Jhumpa Lahiri’s short story “When Mr. Pirzada Came to Dine,” is a beautiful story narrated by Lilia, an Indian American girl who is born and raised in the United States where people are sheltered from foreign affairs. The story takes place in 1971 in New England where Pakistan is in the process of civil war. Mr. Pirzada is a Pakistani man who visits Lilia’s family every night to have dinner with them and watch the news. Mr. Pirzada and Lilia’s family are from different countries, but they are all the same in nature. Lahiri gives us an elegant story about people of different cultures who are greatly alike in so many ways, but is also very different. She also gives us example to contrast American and Indian/Pakistani culture.
Mr. Pirzada came from Pakistan to study leaves in New England. And after Lilia’s parents recognized last names through the university directory that are “familiar to their part of the world,” they invited Mr. Pirzada to come and visit their home. Lahiri enlightens us about the kindness of Lilia’s parents to somebody they do not really know. The act of inviting someone to our home whom we hardly know is so uncommon for us Americans because we are not accustomed into doing something like this. Lilia’s family knew nothing about Mr. Pirzada but they still invited him to come and visit their home after talking to him over the phone. Mr. Pirzada’s visits establishes a bond of affinity with Lilia’s parents.
The Most Messed Up Story You Will Ever Read I am going to start my story in the past. This is mainly because this is where it starts. It was not planned. If I had to do over, I would have not followed the path that I had chosen. You see this path led to me being married to my loving, caring, thoughtful husband. There is nothing in this universe more disgusting. It all started about five years ago. ...
Mr. Pirzada comes from Pakistan; whereas, Lilia’s parents are from India. But both the food that they relish and their actions show that they are similar. As Lilia tells us in the story,
They ate pickled mangoes with their meals, ate rice every night for supper with their hands. Like my parents, Mr. Pirzada took off his shoes before entering a room, chewed fennel seeds after meals as a digestive, drank no alcohol, for dessert dipped austere biscuits into successive cups of tea.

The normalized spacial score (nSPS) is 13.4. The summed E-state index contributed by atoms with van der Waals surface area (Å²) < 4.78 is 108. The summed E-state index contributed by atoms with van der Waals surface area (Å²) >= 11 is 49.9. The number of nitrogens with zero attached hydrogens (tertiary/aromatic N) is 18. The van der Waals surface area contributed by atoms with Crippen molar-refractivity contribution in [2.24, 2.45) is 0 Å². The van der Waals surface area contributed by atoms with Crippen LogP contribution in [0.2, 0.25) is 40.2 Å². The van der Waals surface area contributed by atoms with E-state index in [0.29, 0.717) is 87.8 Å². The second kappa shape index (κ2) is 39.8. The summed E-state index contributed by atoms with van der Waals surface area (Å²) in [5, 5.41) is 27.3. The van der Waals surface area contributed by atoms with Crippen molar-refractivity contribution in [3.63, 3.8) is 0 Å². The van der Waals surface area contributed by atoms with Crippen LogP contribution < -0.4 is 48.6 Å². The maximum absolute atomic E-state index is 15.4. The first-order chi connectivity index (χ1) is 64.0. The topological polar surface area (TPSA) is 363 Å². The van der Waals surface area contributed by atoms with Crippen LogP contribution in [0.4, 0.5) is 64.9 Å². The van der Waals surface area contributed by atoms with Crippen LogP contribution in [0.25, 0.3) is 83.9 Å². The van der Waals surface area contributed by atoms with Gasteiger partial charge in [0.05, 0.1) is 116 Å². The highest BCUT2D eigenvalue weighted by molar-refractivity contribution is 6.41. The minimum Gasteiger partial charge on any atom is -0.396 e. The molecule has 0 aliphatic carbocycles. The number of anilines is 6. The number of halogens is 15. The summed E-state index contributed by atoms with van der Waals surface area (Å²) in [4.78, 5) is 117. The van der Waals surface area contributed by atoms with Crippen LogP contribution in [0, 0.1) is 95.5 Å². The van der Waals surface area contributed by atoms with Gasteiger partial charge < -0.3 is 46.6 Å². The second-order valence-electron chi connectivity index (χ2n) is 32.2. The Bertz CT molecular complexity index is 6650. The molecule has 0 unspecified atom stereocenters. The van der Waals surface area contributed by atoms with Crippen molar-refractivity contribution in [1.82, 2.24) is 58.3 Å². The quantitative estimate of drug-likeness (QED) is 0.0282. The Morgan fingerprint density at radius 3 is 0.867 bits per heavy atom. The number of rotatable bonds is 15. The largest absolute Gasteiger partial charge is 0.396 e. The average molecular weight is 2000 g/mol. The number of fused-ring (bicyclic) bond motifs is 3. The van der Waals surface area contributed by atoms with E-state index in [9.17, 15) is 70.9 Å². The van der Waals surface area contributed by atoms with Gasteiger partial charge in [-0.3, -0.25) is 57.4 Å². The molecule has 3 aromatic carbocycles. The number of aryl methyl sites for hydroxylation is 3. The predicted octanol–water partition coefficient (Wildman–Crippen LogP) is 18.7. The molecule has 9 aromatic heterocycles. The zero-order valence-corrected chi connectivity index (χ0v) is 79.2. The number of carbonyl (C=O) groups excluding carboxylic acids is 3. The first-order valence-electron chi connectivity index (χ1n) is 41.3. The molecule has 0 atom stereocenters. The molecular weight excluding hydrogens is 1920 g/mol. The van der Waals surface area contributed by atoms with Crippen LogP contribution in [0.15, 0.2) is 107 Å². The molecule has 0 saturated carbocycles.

At first, Lilia thought that Mr. Pirzada was Indian just like them, but his father told her that he is no longer considered Indian. The country was divided in 1947. “For many, the idea of eating in the other’s company was still unthinkable.” This made no sense to Lilia. “Mr. Pirzada and my parents spoke the same language, laughed at the same jokes, looked more or less the same.” But they were different somehow.
Lahiri also shows us how America’s people are sometimes sheltered from foreign affairs. After Lilia was caught reading a book about Pakistan, her teacher Mrs. Kenyon “lifted the book at the tip of its spine as if it were a hair clinging” to Lilia’s sweater. Mrs. Kenyon then slipped it in the slim gap on the shelf and told Lilia that there is no reason to consult it. During Halloween, after Lilia and her friend Dora were done trick-or-treating, they went to Dora’s house where she noticed that Dora’s father “was lying on the couch, reading a magazine, with a glass of wine on the coffee table, and there was saxophone music playing on the stereo.” Unlike her house where her parents and Mr. Pirzada watches the news every night, Dora’s father was relaxing at home, oblivious to the situation in Pakistan.
As India and Pakistan were drawing closer and closer to war, Mr. Pirzada and Lilia’s family were “operating during that time as if they were a single person, sharing a single meal, a single body, a single silence, and a single fear.” Lahiri notes the theme through a 10-year-old girl’s perspective. Different people can always find something in common.
It is amazing how we consider ourselves different sometimes. Whether it is our value in society, our goals and our dreams, and sometimes even the food we eat. Lahiri shows us what the common ground is through Lilia’s eyes. It is our reasons and our concerns about the people we love that should bring us together. Only then can we find a familiar ground.
The way we really are? By: Karen Position Paper (Article #12- The Way We Really Are) The author of this article portrays how the standard of the traditional family has changed over the past century. The article emphasizes on how marriages are becoming extinct and families are breaking away from the old fashioned way of raising children. For example, having both a father and a mother in the home ...